On the banks of the punishing heat wave, Delhi is forecast to see a jump of two to three degrees Celsius in today’s maximum temperature.
The Safdarjung Observatory – Delhi’s base weather station – had recorded a maximum temperature of 40.8 degrees Celsius on Tuesday.
It is expected to cross the 42 -degree level today and jump to 44 degrees Celsius by Thursday, according to the Indian Meteorological Department (IMD).
Maximum temperatures are likely to soar to 46 degrees Celsius in parts of Delhi, a Met department official said.
Delhi had recorded a maximum temperature of 43.2 degrees Celsius on April 21, 2017. The all -time highest maximum temperature for the month was 45.6 degrees Celsius on April 29, 1941.
Northwest India has recorded higher-than-usual temperatures since March last week, with weather experts attributing it to the absence of active Western Disturbance in northern India and any major systems in southern India.
The region was given a break last week due to cloudy weather due to the influence of Western Disruption on Afghanistan. A yellow warning warning about heat waves in the capital starting April 28 has been issued.
The Indian Meteorological Department (IMD) uses four color codes for weather warnings – green (no action required), yellow (see and stay updated), orange (ready) and red (take action).
IMD said heat waves can lead to “moderate” health concerns for vulnerable people – infants, the elderly, people with chronic illnesses – in affected areas.
“Therefore, residents in the area should avoid heat exposure, wear light, brightly colored, loose-fitting clothing, cotton cloth and cover their heads using cloths, hats or umbrellas etc.,” he said.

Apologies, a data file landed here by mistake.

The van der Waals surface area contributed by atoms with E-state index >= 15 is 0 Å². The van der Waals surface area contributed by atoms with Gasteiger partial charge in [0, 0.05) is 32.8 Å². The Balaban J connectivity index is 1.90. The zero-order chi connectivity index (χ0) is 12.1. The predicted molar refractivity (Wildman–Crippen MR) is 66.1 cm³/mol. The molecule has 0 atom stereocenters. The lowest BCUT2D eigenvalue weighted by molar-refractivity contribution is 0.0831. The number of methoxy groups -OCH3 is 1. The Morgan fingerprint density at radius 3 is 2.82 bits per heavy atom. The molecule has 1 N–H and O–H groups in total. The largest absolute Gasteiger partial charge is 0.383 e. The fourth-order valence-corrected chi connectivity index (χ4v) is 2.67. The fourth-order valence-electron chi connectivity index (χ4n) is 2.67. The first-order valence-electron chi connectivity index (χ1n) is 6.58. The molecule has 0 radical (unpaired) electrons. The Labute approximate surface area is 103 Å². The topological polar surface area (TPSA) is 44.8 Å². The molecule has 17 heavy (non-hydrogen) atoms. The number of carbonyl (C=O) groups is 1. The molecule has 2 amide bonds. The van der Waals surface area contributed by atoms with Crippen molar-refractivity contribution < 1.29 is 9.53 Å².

Delhi had recorded eight days of heat waves in April this year, the maximum since the 11 such days witnessed in that month in 2010.
Delhi is likely to see partly cloudy skies, drizzle and dust storms with winds of up to 50 kmph on Friday, which may provide a temporary delay.
For squares, heat waves are declared when the maximum temperature exceeds 40 degrees Celsius and at least 4.5 notches above normal.
Severe heat waves are declared if the deviation from normal temperature exceeds 6.4 notches, according to IMD.
The weather department had earlier said that northwestern India and adjacent parts of central India are likely to see more intense and frequent heat wave conditions in April.
India recorded the warmest March in 122 years with severe heat waves hitting most of the country during the month. Some countries also experienced a decline in wheat yields of up to 35 percent due to off -season heat.
(Except for the headline, this story has not been edited by NDTV staff and is published from a syndicated feed.)